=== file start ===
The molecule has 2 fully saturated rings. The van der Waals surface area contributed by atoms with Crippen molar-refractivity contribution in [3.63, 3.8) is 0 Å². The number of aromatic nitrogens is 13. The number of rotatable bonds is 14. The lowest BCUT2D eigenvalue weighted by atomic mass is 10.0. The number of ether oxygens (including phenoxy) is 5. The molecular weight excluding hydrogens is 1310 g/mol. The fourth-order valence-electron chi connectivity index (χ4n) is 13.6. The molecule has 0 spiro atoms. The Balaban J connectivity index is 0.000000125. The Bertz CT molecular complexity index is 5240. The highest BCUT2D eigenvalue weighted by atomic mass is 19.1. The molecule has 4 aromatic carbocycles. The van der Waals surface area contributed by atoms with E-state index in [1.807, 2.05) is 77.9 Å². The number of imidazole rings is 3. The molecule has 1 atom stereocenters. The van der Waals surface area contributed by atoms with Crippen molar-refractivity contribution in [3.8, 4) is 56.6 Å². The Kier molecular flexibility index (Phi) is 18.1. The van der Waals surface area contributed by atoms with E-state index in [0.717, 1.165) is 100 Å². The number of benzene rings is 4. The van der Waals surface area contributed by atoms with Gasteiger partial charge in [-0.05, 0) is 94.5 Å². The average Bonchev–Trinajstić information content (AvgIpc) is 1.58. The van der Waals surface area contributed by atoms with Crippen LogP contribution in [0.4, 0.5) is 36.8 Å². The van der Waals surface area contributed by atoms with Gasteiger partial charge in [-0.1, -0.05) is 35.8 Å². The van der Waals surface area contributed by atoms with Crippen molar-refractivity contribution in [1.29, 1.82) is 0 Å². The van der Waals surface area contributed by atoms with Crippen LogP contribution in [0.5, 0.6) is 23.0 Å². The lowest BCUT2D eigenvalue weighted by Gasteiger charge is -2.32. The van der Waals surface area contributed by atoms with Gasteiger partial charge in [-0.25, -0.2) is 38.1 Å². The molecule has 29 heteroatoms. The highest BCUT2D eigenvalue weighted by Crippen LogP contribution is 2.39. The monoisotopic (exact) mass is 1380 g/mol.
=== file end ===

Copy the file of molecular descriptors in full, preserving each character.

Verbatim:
The molecule has 2 fully saturated rings. The van der Waals surface area contributed by atoms with Crippen molar-refractivity contribution in [3.63, 3.8) is 0 Å². The number of aromatic nitrogens is 13. The number of rotatable bonds is 14. The lowest BCUT2D eigenvalue weighted by atomic mass is 10.0. The number of ether oxygens (including phenoxy) is 5. The molecular weight excluding hydrogens is 1310 g/mol. The fourth-order valence-electron chi connectivity index (χ4n) is 13.6. The molecule has 0 spiro atoms. The Balaban J connectivity index is 0.000000125. The Bertz CT molecular complexity index is 5240. The highest BCUT2D eigenvalue weighted by atomic mass is 19.1. The molecule has 4 aromatic carbocycles. The van der Waals surface area contributed by atoms with E-state index in [1.807, 2.05) is 77.9 Å². The number of imidazole rings is 3. The molecule has 1 atom stereocenters. The van der Waals surface area contributed by atoms with Crippen molar-refractivity contribution in [3.8, 4) is 56.6 Å². The Kier molecular flexibility index (Phi) is 18.1. The van der Waals surface area contributed by atoms with E-state index in [0.717, 1.165) is 100 Å². The number of benzene rings is 4. The van der Waals surface area contributed by atoms with Gasteiger partial charge in [-0.05, 0) is 94.5 Å². The average Bonchev–Trinajstić information content (AvgIpc) is 1.58. The van der Waals surface area contributed by atoms with Crippen LogP contribution in [0.4, 0.5) is 36.8 Å². The van der Waals surface area contributed by atoms with Gasteiger partial charge in [-0.1, -0.05) is 35.8 Å². The van der Waals surface area contributed by atoms with Crippen molar-refractivity contribution in [1.29, 1.82) is 0 Å². The van der Waals surface area contributed by atoms with Crippen LogP contribution in [0.5, 0.6) is 23.0 Å². The lowest BCUT2D eigenvalue weighted by Gasteiger charge is -2.32. The van der Waals surface area contributed by atoms with Gasteiger partial charge in [-0.25, -0.2) is 38.1 Å². The molecule has 29 heteroatoms. The highest BCUT2D eigenvalue weighted by Crippen LogP contribution is 2.39. The monoisotopic (exact) mass is 1380 g/mol.